Childhood Memories Friday: Rabbits

Rabbits have always been part of my life. We have two now, and I had pet rabbits as a child as well. You may recall the memorable tale of how I “earned” one of my childhood rabbits.

My dad often tells the story of how, when I was maybe in first grade, I brought home a school worksheet. I had missed one, and he was asking me why I missed it. Apparently we had to listen to the teacher and cross out the picture she instructed. For the one I missed, I was supposed to cross out a rabbit picture, “but I just couldn’t make an “x” through the cute little bunny!”

Our rabbits then (unlike our house rabbits now) lived outside in hutches. When the weather got really bad, my dad would bring them into the garage, but I don’t recall that happening very much.

We had a five acre field behind our house, which was planted much of the year, and some of my scariest childhood memories involve a few times when a rabbit would get loose and go into the field. Amazingly, the family was always able to find the runaway rabbit and capture him or her. What a relief!

My aunt and frequent commenter Elaine shares a memory of me (which incidentally I have no memory of – that’s why it’s great to hear others’ memories!):

Once when I was visiting in your house on the main highway, the split-level one, one of you girls took me back to the rabbit hutch to show me the bunny, which I believe was Thumper. You then proceeded to give me a sex education lesson about a male bunny jumping on a female bunny and then she would have babies, etc. I was very surprised that you knew the facts about the birds and bees because you wouldn’t have been more than 8 or so, I think. I remember going back into the house and telling your mom about it. As I recall, she didn’t say much in response. I’m still wondering whether it was your dad or your mom who had given you that lesson.

I do remember us “borrowing” someone’s male rabbit one day to put with our rabbit so she would have babies. The whole thing didn’t go too well as I recall she ended up eating some of the babies once they were born and it was kind of a mess.

But, I continued enjoying rabbits. They were one of my top choices for drawings (and I would usually include the obligatory pile of droppings beneath their cage in my pictures).

When I was in junior high, the rabbits seemed less interesting, and we gave them to a willing friend of mine. As I recall, about a year later, they had all died, which I felt bad about (even though it could have happened even had we kept them).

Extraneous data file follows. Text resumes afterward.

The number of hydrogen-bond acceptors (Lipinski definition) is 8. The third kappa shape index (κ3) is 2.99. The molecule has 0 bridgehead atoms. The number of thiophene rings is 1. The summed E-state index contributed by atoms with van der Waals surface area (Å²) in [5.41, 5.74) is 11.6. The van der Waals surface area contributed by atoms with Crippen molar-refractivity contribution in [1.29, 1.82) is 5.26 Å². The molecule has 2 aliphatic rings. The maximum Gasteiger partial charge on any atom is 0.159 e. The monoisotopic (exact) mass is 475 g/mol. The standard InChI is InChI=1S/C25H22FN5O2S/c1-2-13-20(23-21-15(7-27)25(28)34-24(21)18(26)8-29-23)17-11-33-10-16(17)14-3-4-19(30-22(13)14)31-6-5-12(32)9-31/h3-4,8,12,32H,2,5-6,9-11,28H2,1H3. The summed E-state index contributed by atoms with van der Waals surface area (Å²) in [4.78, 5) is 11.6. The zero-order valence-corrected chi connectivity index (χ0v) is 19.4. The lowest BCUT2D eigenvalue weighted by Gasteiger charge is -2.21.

Did you have childhood pets?

4 thoughts on “Childhood Memories Friday: Rabbits

  1. I didn’t expect you to quote me verbatim, Susan! But I’m honored!

    I see you lived through the stress of yesterday. I’m glad.

  2. As a seasoned crazy-cat lady, you know I had pets!! loll–no rabbits though. My cousin had one and a duck, too! The duck was mean–the only time I remember my Grandmother getting physical with anything was when that duck tried to bite her–she slammed that thing with her Queen Elizabeth- style “pocketbook” and it learned a thing or two about R-E-S-P-E-C-T!!!
    FYI–I’ve been off a few days, left you a follow up comment at my blog! 🙂

  3. I had a pet mouse. The mouse was gray and had a sweet personality. I took the mouse to school with me in 6th grade and let it run around in my desk. I really loved my mouse, she was a sweet little companion. I also remember having dogs, cats and goldfish.

  4. Pets, outdoor ones only, were always present on our Indiana farm. Mostly, the pets were dogs and barn cats.
    My most beloved dog was a little rusty-colored Cocker Spaniel named “Brownie” (not very original, I must say!), but very cute and loving. I don’t think that I named the kittens, or if I did I have forgotten about that 60 years later. The saddest part of having pets on the farm was the fact that they often got run over by tractors or other farm equipment, or else they died due to illness/natural causes. Of course, we never took them to a vet for all of the proper shots and such. We were way too poor for that, unless we once in a great while had a veterinarian come out to the farm for a sick milk cow, since it was part of our livelihood. I did have one small Jersey cow named “Toots” that I considered a pet. Dad even allowed me to milk her by hand occasionally. I was always a tom boy who spent much time shadowing my father until he died when I was eleven. I loved playing in the hay mow and walking the barn beams and swinging on the hay ropes!
    My grandfather Rupert always gave me a baby lamb each Spring to bottle feed and raise until it was ready to be out on its own. At Easter I usually got 2 or 3 baby chicks to pet and cuddle. They are so cute when they are still yellow and fuzzy and only make cheeping noises (as opposed to clucking hens). Thanks, Susan, for bringing back so many memories of my youth. Can’t wait until next week!

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